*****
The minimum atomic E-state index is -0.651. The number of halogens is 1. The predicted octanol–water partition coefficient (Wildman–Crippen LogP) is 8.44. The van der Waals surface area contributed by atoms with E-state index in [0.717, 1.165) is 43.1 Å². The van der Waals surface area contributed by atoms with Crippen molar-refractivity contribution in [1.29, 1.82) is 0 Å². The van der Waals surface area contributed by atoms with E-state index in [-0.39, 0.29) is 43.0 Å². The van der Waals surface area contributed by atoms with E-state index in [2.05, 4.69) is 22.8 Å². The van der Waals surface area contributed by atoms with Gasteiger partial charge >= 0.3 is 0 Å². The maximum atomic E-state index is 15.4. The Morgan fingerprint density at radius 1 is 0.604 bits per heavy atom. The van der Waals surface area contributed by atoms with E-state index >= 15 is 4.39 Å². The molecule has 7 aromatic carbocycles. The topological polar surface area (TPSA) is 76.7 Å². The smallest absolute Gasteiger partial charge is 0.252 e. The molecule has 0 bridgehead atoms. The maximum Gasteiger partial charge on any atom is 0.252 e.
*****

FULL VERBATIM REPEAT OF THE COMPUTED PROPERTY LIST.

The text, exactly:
The minimum atomic E-state index is -0.651. The number of halogens is 1. The predicted octanol–water partition coefficient (Wildman–Crippen LogP) is 8.44. The van der Waals surface area contributed by atoms with E-state index in [0.717, 1.165) is 43.1 Å². The van der Waals surface area contributed by atoms with Crippen molar-refractivity contribution in [1.29, 1.82) is 0 Å². The van der Waals surface area contributed by atoms with E-state index in [-0.39, 0.29) is 43.0 Å². The van der Waals surface area contributed by atoms with E-state index in [2.05, 4.69) is 22.8 Å². The van der Waals surface area contributed by atoms with Gasteiger partial charge >= 0.3 is 0 Å². The maximum atomic E-state index is 15.4. The Morgan fingerprint density at radius 1 is 0.604 bits per heavy atom. The van der Waals surface area contributed by atoms with E-state index >= 15 is 4.39 Å². The molecule has 7 aromatic carbocycles. The topological polar surface area (TPSA) is 76.7 Å². The smallest absolute Gasteiger partial charge is 0.252 e. The molecule has 0 bridgehead atoms. The maximum Gasteiger partial charge on any atom is 0.252 e.